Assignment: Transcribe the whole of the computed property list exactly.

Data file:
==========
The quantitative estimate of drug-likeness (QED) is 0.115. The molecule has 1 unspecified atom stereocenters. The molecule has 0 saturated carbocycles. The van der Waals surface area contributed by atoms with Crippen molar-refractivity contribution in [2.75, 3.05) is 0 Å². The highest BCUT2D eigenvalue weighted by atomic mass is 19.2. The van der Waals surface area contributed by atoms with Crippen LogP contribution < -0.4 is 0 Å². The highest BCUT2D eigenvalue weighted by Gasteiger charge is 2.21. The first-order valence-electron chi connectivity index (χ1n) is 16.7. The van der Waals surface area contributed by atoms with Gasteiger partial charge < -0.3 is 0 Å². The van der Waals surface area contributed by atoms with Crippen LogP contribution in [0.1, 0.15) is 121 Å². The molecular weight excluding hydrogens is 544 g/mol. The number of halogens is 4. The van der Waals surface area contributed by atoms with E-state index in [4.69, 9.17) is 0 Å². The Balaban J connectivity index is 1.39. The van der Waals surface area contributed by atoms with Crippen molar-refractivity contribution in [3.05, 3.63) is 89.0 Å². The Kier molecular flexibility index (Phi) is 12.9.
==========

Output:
The quantitative estimate of drug-likeness (QED) is 0.115. The molecule has 1 unspecified atom stereocenters. The molecule has 0 saturated carbocycles. The van der Waals surface area contributed by atoms with Crippen molar-refractivity contribution in [2.75, 3.05) is 0 Å². The highest BCUT2D eigenvalue weighted by atomic mass is 19.2. The van der Waals surface area contributed by atoms with Crippen LogP contribution < -0.4 is 0 Å². The highest BCUT2D eigenvalue weighted by Gasteiger charge is 2.21. The first-order valence-electron chi connectivity index (χ1n) is 16.7. The van der Waals surface area contributed by atoms with Gasteiger partial charge < -0.3 is 0 Å². The van der Waals surface area contributed by atoms with Crippen LogP contribution in [0.1, 0.15) is 121 Å². The molecular weight excluding hydrogens is 544 g/mol. The number of halogens is 4. The van der Waals surface area contributed by atoms with E-state index in [4.69, 9.17) is 0 Å². The Balaban J connectivity index is 1.39. The van der Waals surface area contributed by atoms with Crippen molar-refractivity contribution in [3.05, 3.63) is 89.0 Å². The Kier molecular flexibility index (Phi) is 12.9.